ApplesFrom the poisoned apple in Snow White to the black apple of Tibet, this is a fruit that seems to ooze folklore. Here are a few things I found out about apples in this week’s browse of the internet.

  • Had it not been for the bubonic plague Isaac Newton may never have formulated his theory of gravity, according to Dr. Joe Schwarcz in his book Monkeys, Myths and Molecules.  In 1665 this terrible disease struck England and forced many institutions to close, including Cambridge University where Newton was studying. Newton was sent home to Lincolnshire where he whiled away the time sitting in his garden where he noticed the apple falling down – not up or sideways. This observation led him to conclude that the same physical laws that governed the falling apple also applied to everything else in the universe. If it hadn’t been for the plague, Newton’s mind may never have been set in motion by the falling apple.
  • Where would you find the most famous apple tree in history? If you said The Garden of Eden you would be wrong. The tree is described as “the tree of knowledge of good and evil”, but its fruit is not named. The Latin word “malum” means both “evil” and “apple” which may have led to the confusion.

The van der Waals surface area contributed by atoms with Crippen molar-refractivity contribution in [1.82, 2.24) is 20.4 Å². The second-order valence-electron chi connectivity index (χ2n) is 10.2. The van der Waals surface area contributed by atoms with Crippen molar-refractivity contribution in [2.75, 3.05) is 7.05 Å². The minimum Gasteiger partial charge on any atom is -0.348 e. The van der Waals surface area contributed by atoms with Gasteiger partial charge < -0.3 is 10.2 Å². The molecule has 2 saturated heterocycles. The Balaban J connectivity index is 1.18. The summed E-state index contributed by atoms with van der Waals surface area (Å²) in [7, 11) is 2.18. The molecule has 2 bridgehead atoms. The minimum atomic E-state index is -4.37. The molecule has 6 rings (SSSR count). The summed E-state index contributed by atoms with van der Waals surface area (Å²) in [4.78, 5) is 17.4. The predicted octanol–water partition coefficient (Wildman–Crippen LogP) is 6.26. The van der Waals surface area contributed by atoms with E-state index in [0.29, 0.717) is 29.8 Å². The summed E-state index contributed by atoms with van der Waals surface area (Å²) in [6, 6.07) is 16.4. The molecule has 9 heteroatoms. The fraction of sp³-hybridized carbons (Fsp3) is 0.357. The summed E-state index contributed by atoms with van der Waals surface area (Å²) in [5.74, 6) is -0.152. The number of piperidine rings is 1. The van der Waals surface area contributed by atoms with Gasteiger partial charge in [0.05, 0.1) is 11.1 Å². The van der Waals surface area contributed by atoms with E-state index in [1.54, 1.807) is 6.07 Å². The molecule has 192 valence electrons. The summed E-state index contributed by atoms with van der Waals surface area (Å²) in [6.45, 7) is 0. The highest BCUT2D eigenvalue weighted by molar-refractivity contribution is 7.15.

• Lately science has been learning more about the benefits of eating apples with the peel on. Apple peel is very rich in polyphenols – compounds that offer significant health benefits. Some studies suggest that polyphenols may alter gene expression and others that they modify bacterial flora in our gut.
  • Since Hippocrates’ time apples have long been associated with good health. The worlds first medical school established in the 9th century in Salerno, Italy, taught that they were good for disturbances of the bowel, lungs and nervous system. In 1886 a Welsh magazine quoted the proverb “eat an apple when going to bed and you’ll keep the doctor from earning his bread”. This was eventually shortened to the often repeated “an apple a day keeps the doctor away”.

This, of course, is wishful thinking. No single food can work on its own to support our health. It takes a rainbow of fruits and vegetables all working together and, for most of us, this is hard to do. Here’s a simple supplement that can help.   Check it out here.